Battlescruiser Strasbourg under fire.
July 3, 1940: Provence (foreground) seen settling by the stern, Strasbourg (center) and Bretagne seen burning in the background during the Battle of Mers-el-Kébir.
Somerville’s fast ships withdrew to the west, to concentrate Force `H’ once again. At the beginning of the day he had instructed the submarine Proteus to remain clear, to the north of Oran, but at 2150 it was ordered to close the coast again; it was to attack any French ships encountered, as was the Pandora, off Algiers, where, the latter was informed by Force `H’ at 2205, the Strasbourg might arrive after 2300. His own intentions were to launch a dawn air-strike on Mers-el-Kébir. This was, in the event, thwarted by fog and at 0630 on 4 July Somerville abandoned further operations and headed back to Gibraltar, where all ships had arrived by 1900. Total Royal Navy losses on 3 July amounted to two aircrew missing, five aircraft and the Foxhound’s motor-boat.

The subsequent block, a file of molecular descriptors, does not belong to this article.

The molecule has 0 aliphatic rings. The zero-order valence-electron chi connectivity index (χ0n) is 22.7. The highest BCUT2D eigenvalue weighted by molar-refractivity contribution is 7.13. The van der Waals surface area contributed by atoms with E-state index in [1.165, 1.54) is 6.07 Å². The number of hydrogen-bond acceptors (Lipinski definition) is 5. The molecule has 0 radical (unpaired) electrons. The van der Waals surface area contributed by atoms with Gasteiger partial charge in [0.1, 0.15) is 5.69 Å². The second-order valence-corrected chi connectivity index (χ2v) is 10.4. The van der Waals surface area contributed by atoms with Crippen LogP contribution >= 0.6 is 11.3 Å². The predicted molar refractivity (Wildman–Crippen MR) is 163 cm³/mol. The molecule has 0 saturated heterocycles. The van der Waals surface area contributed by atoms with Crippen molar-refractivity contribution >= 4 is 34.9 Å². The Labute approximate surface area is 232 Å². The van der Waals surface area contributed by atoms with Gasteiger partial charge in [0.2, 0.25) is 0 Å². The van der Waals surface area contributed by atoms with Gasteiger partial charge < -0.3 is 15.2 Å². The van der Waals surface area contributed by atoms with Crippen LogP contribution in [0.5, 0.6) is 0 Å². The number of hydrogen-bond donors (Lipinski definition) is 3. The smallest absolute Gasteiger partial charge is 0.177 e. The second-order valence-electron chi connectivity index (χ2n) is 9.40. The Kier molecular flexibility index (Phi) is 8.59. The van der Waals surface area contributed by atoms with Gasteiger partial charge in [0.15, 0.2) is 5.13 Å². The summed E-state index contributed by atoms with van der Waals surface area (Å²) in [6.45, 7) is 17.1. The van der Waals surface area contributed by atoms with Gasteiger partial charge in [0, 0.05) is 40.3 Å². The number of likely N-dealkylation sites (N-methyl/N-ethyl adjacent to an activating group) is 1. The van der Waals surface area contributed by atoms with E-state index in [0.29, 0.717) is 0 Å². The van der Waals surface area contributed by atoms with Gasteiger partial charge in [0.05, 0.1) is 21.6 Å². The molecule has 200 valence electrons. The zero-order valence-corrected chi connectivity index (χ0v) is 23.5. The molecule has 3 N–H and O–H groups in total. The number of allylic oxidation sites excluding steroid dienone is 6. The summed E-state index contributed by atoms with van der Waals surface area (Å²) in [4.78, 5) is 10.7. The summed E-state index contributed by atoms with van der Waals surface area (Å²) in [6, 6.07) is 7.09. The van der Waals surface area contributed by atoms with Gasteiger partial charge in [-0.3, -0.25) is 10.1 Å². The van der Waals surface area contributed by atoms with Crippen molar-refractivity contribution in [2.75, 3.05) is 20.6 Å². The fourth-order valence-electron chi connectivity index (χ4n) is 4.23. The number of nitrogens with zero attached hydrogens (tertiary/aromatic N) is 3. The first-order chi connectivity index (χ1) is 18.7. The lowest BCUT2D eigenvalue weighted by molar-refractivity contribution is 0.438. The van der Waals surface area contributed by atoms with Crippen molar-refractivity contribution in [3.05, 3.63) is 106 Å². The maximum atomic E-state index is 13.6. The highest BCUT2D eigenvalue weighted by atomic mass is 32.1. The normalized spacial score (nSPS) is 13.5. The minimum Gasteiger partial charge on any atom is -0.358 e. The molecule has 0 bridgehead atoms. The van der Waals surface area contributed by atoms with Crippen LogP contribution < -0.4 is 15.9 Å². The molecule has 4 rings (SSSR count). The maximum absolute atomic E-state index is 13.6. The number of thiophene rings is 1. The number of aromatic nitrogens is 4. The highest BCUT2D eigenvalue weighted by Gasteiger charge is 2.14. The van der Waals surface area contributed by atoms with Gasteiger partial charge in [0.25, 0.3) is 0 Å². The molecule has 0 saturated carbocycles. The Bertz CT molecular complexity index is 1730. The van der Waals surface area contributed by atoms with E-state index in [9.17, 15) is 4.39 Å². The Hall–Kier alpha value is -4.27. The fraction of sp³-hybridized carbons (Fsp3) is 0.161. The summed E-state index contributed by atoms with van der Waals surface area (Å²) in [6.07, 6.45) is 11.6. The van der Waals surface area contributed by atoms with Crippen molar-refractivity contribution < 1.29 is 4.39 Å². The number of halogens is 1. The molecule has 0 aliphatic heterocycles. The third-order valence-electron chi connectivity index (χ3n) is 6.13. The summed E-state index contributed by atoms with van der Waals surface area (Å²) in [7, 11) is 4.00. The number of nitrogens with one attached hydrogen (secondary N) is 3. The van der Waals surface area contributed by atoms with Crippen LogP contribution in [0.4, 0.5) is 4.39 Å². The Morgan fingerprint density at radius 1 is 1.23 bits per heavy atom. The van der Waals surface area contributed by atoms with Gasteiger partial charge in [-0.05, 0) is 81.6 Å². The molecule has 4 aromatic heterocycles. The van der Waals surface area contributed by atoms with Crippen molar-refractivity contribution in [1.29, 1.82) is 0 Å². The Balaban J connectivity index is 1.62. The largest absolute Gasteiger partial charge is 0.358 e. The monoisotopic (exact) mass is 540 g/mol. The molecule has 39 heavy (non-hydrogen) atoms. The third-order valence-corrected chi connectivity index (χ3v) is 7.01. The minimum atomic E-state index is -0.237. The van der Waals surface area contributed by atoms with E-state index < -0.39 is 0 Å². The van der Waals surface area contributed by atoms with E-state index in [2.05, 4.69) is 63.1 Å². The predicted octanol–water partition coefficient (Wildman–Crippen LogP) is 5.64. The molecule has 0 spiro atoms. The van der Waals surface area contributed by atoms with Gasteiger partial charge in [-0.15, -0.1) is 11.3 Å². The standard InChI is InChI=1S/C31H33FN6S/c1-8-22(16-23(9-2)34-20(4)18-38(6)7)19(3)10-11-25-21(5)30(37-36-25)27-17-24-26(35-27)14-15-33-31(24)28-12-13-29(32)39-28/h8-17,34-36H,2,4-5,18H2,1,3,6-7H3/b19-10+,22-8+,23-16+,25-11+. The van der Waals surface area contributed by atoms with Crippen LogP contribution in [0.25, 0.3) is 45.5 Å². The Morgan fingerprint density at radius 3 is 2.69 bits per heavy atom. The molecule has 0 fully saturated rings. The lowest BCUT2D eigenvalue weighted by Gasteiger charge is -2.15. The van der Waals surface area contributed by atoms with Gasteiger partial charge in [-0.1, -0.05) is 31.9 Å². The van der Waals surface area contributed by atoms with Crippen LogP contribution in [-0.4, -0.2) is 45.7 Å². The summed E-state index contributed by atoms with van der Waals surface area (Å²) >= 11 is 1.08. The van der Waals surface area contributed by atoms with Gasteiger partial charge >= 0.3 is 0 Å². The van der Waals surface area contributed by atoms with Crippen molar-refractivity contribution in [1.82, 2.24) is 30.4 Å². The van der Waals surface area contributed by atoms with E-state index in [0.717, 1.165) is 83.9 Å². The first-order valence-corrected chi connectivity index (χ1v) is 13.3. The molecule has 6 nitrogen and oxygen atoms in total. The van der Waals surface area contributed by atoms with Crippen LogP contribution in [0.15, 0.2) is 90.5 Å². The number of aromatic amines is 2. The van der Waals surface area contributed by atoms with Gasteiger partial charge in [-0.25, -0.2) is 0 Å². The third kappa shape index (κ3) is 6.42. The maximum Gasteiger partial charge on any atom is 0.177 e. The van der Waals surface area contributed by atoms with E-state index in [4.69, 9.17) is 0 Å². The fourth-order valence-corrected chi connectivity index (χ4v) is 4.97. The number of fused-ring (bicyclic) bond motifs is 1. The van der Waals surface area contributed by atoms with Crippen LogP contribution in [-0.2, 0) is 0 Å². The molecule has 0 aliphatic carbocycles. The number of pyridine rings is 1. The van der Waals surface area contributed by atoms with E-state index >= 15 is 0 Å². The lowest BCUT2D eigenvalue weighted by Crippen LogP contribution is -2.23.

After the Admiralty received Somerville’s 1637 signal that he was waiting Holland’s return, nothing further was heard from Force `H’ until 1940, when a report timed at 17537 was received: `Have opened fire on French ships.’